Enter the lands of Leland Province, where dragon and human societies have long dwelled side by side. Superstitions rise sharply, as a severe drought strips the land of its bounty, providing fertile ground for the darker ambitions of Fordon Blackclaw, Dragon Council Leader, who seeks to subdue humans or wipe them off the face of the land.
As the shadow of danger creeps across Leland Province, a young dragon named Kallon Redheart, who has turned his back on dragons and humans alike, comes into an unexpected friendship. Riza Diantus is a young woman whose dreams can no longer be contained by the narrow confines of her village, and when she finds herself in peril, Kallon is the only one with the power to save her. Yet to do so means he must confront his past, and embrace a future he stopped believing in.
A tale of friendship, courage, and ultimate destiny, Redheart invites readers to a wondrous journey through the Leland Dragon Series.
Praise for Redheart
“Redheart is a captivating and enthralling book.”- Evie Bookish
“Gamber has written a hypnotic tale that lulls you into a dreamy state of ethereal bliss, as you enter into the world of the Leland Dragons!” – Jorie Loves a Story
“I would recommend this book to anyone who likes a great fantasy novel.” – Jess Resides Here
“The story itself is very beautifully told, and Gamber does a phenomenal job creating personable characters and down to earth themes, all dealing with different aspects, such as social, psychological, feministic, archetypal, and philosophical issues.” – A Book Vacation
Excerpt from Redheart
Kallon soared. He thrust his crimson wings to chase the clouds, tethered to the earth by only his massive shadow. He flew faster, but his shadow could not be outrun. He felt it below him, dragging across the dusty field like an anchor, pulling him downward. With a defiant twist of his wings, he veered straight up into the cobalt sky.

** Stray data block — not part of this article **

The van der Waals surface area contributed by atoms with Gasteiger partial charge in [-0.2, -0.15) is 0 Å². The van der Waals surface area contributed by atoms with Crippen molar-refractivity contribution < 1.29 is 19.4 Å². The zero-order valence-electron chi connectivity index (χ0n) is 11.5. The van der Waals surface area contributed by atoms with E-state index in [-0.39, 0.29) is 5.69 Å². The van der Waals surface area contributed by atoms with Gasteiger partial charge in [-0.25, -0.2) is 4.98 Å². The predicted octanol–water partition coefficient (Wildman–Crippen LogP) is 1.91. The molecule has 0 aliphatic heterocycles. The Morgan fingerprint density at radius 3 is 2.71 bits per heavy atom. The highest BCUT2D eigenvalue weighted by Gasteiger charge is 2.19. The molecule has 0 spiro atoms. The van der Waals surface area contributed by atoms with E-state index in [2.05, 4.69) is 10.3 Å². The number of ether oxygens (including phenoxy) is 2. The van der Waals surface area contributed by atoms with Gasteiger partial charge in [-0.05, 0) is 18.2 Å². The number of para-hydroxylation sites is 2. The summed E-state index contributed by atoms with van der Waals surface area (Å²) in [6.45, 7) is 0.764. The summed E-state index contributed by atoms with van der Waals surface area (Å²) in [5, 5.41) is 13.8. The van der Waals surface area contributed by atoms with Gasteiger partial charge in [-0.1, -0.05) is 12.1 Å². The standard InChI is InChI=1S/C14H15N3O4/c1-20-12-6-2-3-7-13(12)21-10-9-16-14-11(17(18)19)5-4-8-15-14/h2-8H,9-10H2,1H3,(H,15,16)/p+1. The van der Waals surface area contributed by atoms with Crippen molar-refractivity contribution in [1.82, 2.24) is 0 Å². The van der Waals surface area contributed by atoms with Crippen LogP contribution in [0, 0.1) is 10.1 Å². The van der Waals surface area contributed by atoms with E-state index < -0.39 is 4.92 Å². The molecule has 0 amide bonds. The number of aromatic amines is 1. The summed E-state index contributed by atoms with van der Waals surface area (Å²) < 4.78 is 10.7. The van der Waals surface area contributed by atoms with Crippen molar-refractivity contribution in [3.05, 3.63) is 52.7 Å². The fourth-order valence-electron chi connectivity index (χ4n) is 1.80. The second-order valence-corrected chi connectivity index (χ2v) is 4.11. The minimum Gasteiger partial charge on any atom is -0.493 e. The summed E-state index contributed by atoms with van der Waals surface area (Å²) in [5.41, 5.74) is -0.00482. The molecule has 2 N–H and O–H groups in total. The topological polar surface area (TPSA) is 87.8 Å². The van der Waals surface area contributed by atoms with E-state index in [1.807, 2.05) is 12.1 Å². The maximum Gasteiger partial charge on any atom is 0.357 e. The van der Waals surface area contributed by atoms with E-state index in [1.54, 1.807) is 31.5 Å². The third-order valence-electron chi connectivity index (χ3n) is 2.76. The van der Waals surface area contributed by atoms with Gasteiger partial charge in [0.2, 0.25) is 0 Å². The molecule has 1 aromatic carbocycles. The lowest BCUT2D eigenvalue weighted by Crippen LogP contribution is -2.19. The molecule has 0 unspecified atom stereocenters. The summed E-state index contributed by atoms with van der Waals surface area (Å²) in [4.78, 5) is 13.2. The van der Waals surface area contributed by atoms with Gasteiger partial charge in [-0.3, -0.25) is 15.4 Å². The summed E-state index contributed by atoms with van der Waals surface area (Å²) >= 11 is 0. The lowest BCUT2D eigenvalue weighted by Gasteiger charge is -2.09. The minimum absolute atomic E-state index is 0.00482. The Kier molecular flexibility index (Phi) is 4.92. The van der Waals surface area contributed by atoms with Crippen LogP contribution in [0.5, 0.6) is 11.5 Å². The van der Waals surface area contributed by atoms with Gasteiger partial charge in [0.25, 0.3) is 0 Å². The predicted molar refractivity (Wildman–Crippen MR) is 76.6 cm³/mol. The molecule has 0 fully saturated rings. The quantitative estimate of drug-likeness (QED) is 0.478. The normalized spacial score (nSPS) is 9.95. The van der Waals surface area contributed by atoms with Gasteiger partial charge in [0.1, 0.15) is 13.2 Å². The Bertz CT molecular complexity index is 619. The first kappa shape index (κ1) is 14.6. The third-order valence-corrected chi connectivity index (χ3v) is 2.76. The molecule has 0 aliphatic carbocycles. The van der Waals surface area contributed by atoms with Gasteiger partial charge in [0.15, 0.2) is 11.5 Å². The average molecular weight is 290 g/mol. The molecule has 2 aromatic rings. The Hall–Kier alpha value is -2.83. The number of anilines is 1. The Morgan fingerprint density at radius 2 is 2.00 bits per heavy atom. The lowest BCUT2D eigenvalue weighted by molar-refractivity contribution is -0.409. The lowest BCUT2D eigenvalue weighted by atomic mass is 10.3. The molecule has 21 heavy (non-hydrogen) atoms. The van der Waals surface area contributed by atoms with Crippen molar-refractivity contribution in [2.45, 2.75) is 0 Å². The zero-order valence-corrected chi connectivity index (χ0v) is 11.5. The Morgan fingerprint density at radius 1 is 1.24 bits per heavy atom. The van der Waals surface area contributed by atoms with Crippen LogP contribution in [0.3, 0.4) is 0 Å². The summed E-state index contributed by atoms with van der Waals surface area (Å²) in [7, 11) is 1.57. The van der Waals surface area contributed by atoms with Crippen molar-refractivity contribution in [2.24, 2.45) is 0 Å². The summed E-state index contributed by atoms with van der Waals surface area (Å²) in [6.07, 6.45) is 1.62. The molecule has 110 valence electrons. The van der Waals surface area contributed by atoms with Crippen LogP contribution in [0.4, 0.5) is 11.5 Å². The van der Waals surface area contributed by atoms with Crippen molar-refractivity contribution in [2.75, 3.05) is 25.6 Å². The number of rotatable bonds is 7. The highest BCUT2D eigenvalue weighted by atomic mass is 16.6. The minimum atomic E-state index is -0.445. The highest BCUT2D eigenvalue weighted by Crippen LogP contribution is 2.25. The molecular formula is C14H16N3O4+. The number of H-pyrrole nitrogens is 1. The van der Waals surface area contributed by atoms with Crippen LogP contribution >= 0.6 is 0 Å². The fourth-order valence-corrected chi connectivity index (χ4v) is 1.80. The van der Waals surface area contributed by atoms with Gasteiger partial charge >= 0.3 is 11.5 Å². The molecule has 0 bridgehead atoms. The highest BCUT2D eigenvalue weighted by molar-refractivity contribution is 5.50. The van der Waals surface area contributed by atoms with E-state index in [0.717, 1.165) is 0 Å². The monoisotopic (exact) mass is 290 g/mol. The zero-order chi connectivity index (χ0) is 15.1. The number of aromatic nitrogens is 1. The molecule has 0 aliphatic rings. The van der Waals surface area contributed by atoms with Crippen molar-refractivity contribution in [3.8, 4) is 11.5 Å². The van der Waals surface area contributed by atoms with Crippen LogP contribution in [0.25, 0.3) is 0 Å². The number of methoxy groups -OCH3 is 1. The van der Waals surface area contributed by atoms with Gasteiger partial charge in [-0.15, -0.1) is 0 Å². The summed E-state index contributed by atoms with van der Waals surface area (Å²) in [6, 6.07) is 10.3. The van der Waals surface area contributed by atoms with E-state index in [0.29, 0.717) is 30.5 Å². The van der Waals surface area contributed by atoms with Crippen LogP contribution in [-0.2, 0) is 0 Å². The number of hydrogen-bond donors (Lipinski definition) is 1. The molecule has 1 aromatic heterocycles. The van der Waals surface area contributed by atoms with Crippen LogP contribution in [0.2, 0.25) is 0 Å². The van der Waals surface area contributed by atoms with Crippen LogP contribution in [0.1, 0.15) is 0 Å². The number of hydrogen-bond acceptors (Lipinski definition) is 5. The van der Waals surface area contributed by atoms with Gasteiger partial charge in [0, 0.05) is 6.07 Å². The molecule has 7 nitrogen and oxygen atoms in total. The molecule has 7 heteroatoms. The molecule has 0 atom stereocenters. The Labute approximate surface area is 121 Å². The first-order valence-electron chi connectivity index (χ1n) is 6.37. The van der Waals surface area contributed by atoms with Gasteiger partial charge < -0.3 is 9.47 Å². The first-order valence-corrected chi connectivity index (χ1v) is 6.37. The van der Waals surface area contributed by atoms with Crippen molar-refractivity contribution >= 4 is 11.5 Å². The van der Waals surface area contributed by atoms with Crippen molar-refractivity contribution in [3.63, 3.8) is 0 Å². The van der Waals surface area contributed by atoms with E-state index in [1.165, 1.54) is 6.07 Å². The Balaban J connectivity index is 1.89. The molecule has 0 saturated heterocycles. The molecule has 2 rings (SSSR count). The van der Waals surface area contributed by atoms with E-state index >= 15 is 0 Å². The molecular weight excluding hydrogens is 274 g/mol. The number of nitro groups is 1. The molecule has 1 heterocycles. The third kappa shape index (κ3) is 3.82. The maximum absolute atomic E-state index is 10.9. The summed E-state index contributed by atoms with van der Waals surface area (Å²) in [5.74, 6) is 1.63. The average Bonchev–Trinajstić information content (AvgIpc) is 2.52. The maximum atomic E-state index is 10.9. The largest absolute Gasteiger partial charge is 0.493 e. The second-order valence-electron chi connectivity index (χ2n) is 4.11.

The sky was where dragons were meant to thrive, and it was the place they returned to when they died. At least, according to his father. Kallon had believed it once. He had believed the stories of dragon valor in a world where humans and dragons worked together toward a common future. But that was long ago. Kallon didn’t believe in anything anymore.
It became harder to breathe, and Kallon’s eyes burned and watered. His wings resisted moving. He’d gone as high as he could go. He paused.
As far as he could see, the sky was the same unlimited blue. There was no rail, no net. There seemed nothing to keep him from going forward, yet there he was forced to stop, as every dragon before him stopped. With a groan of regret, Kallon hung his head and descended.
He followed his shadow across a field of withered meadow grass. The field gave way to sand, and the sand to stones, then bulging fists of granite welcomed him home to the foothills of the Leland Mountains.
Then he heard something. Instead of disappearing into his cave, he swooped above a high cliff and circled back. He dropped down to his feet, curled in his wings, and stood still as the mountains to listen.
A scream. From somewhere beyond the next peak came a human scream. He snorted. Too bad it wasn’t something more interesting. His ears had long since grown deaf to the cries of humans.
Then the scream came again. It was the sound of terror; the kind he used to hear from children as his shadow passed over the ground near them. He shuddered, and found himself turning toward the sound. He hadn’t wanted to go home yet, anyway. He supposed it wouldn’t hurt just to look.